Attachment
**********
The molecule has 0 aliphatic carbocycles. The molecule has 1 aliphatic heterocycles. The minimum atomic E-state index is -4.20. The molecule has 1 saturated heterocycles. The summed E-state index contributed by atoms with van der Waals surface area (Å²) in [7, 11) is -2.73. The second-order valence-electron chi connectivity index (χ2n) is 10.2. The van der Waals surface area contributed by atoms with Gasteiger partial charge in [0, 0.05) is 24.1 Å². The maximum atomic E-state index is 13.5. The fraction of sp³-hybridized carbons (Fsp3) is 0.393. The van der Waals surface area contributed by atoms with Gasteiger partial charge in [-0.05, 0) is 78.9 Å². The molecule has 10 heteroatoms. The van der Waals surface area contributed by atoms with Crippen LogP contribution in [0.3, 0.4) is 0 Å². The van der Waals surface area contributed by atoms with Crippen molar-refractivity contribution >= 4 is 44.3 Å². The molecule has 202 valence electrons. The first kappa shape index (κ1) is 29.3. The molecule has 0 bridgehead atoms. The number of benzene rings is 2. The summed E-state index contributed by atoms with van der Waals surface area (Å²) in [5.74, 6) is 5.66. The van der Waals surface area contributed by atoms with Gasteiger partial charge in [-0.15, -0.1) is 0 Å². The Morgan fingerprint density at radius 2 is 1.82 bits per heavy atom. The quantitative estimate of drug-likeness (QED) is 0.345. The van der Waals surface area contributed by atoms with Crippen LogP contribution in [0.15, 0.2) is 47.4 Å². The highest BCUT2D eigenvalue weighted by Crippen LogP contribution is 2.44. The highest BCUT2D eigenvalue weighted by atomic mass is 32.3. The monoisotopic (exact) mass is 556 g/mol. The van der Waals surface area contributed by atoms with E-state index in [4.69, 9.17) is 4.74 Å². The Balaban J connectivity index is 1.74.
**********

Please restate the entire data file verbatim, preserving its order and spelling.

The molecule has 0 aliphatic carbocycles. The molecule has 1 aliphatic heterocycles. The minimum atomic E-state index is -4.20. The molecule has 1 saturated heterocycles. The summed E-state index contributed by atoms with van der Waals surface area (Å²) in [7, 11) is -2.73. The second-order valence-electron chi connectivity index (χ2n) is 10.2. The van der Waals surface area contributed by atoms with Gasteiger partial charge in [0, 0.05) is 24.1 Å². The maximum atomic E-state index is 13.5. The fraction of sp³-hybridized carbons (Fsp3) is 0.393. The van der Waals surface area contributed by atoms with Gasteiger partial charge in [-0.05, 0) is 78.9 Å². The molecule has 10 heteroatoms. The van der Waals surface area contributed by atoms with Crippen LogP contribution in [0.3, 0.4) is 0 Å². The van der Waals surface area contributed by atoms with Crippen molar-refractivity contribution >= 4 is 44.3 Å². The molecule has 202 valence electrons. The first kappa shape index (κ1) is 29.3. The molecule has 0 bridgehead atoms. The number of benzene rings is 2. The summed E-state index contributed by atoms with van der Waals surface area (Å²) in [5.74, 6) is 5.66. The van der Waals surface area contributed by atoms with Gasteiger partial charge in [-0.15, -0.1) is 0 Å². The Morgan fingerprint density at radius 2 is 1.82 bits per heavy atom. The quantitative estimate of drug-likeness (QED) is 0.345. The van der Waals surface area contributed by atoms with Crippen LogP contribution in [0.15, 0.2) is 47.4 Å². The highest BCUT2D eigenvalue weighted by Crippen LogP contribution is 2.44. The highest BCUT2D eigenvalue weighted by atomic mass is 32.3. The monoisotopic (exact) mass is 556 g/mol. The van der Waals surface area contributed by atoms with E-state index in [4.69, 9.17) is 4.74 Å². The Balaban J connectivity index is 1.74.